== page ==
Hippies of the Religious Right
From the Counterculture of Jerry Garcia to the Subculture of Jerry Falwell
Publication Year: 2007
Published by: Baylor University Press
Title Page, Copyright, Dedication
This book is an investigation of the countercultural youth who ended up in the Religious Right movement of the late 1970s, 1980s, and 1990s. It seeks to explain how and why such youth were attracted to evangelicalism and what countercultural values they took with them into what most historians...
In the mid-1970s, America’s raucous counterculture, which had raged since the mid-1960s, faded away. Ignited by racism, poverty, war, and government oppression, the fires of the counterculture subsided as the effects of the Civil Rights Act of 1964 and of President Johnson’s Great Society took hold, and...
1. Modern Culture—Mainstream and Mainline
Some of the more salient characteristics of the counterculture that grab our attention today are exactly those things that seemed so rebellious and antimainstream during the sixties: experimentation with new ways of thinking, believing, behaving, and relating to one another. A confidence in and desire for...
2. The Counterculture
Although the youth of the sixties rebelled against many of the strictures of their parents’ generation, they did retain at least two important older-generation principles. They never abandoned, in the main, a commitment to the golden rule ideal, and they never relented in their pursuit of freedom or expressive...
3. Old-Time Religion and New-Time Youth
Biblically grounded Christianity in the mid-twentieth century was anything but a monolithic religious establishment; indeed, it had several expressions, which one could divide up into the following general groups: fundamentalist, Pentecostal, new evangelical, and charismatic.1 Some of these expressions of...
4. A Radical Spirituality for a Radical Generation
Though new evangelicals produced appealing apologetics and sensitive polemics, some countercultural youth were questing for something more than a spirituality deliberately tied to intellectual propositions. They desired a more intense spirituality that recognized the value of apologetics and polemics...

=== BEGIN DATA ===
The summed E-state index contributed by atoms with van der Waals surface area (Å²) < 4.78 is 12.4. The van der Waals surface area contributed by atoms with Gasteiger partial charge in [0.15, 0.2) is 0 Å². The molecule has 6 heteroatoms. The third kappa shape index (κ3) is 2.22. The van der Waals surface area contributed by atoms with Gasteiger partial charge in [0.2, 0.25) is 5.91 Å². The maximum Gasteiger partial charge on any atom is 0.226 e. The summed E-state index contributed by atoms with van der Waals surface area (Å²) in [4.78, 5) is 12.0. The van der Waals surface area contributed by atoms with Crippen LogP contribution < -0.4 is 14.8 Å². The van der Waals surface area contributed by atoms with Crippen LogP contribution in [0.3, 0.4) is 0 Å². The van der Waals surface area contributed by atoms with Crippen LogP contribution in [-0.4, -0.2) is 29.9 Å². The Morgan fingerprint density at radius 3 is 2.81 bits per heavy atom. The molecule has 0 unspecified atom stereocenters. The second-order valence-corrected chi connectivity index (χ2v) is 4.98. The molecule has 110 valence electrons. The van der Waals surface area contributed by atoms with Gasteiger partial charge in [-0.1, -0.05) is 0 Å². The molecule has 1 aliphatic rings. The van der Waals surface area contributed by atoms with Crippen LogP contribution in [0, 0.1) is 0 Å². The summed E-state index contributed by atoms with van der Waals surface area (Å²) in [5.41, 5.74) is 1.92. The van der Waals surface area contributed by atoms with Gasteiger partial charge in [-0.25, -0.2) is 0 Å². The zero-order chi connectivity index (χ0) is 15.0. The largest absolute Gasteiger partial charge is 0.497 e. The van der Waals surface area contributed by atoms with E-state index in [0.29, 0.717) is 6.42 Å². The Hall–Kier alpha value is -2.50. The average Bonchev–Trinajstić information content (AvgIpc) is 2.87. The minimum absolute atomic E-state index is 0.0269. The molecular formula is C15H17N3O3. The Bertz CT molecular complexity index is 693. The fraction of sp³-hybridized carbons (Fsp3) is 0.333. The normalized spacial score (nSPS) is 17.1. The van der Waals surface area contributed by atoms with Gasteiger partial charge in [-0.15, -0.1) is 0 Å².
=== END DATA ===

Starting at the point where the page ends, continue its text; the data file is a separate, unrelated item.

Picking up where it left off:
5. The Evangelical Lifestyle
So far, we have discussed biblically grounded Christianity under four major subheadings: fundamentalist, new evangelical, Pentecostal, and charismatic. We have noted that fundamentalists tended to emphasize fire and brimstone, new evangelicals intellectualism, Pentecostals experiential spirituality, and charismatics a...
6. The Countercultural Christians
It comes as no surprise that all biblically grounded groups of Christians attempted to proselytize America’s youth during the sixties; after all, each group hoped to remake America in its image, and where better to start than with the younger generation? But evangelistic success did not mean that the young converts...
7.The Merging of Countercultural and Evangelical Christianity
In a sense countercultural Christianity and evangelicalism never had to merge, because from the outset, countercultural Christianity had its roots in the avant garde of evangelicalism. Most of the pioneers of contemporary street evangelism were evangelicals who daringly took certain aspects of twentieth-century evangelicalism to the next level. Billy Sunday, Charles...
8. Awaiting the Religious Right
Prior to the advent of countercultural Christianity, evangelicalism, as has been noted, demonstrated an enormous amount of vitality but restricted itself, by and large, to the religious sphere.1 The door-to-door evangelist peddled religion, not politics. The adage that “politics and religion don’t mix” was...
9. Politically Right
The history of the countercultural Christian shift rightward is an interesting one. Hal Lindsey played a role; two other evangelical personalities, however, would have a much more important and decisive part to play. Bill Bright, who commanded the biggest parachurch evangelistic organization for youth, and...
10. The Christian Right and Its Sixties Inheritance
Francis Schaeffer had correctly perceived the importance of the abortion issue for galvanizing biblically grounded Christianity. Indeed, the abortion issue replaced communism as the jumping off point for evangelical political activism in the late 1970s. In the pro-life vs. pro-choice debate one finds some...
In the turmoil of the sixties, there were, of course, countercultural Christians who expressed their faith through leftist political activism. Theirs is a fascinating history, but it is not part of this story. Here, we have been solely interested in countercultural Christians who contributed to the Religious Right. Nevertheless, mention should be made of the evangelical...
Page Count: 287
Publication Year: 2007
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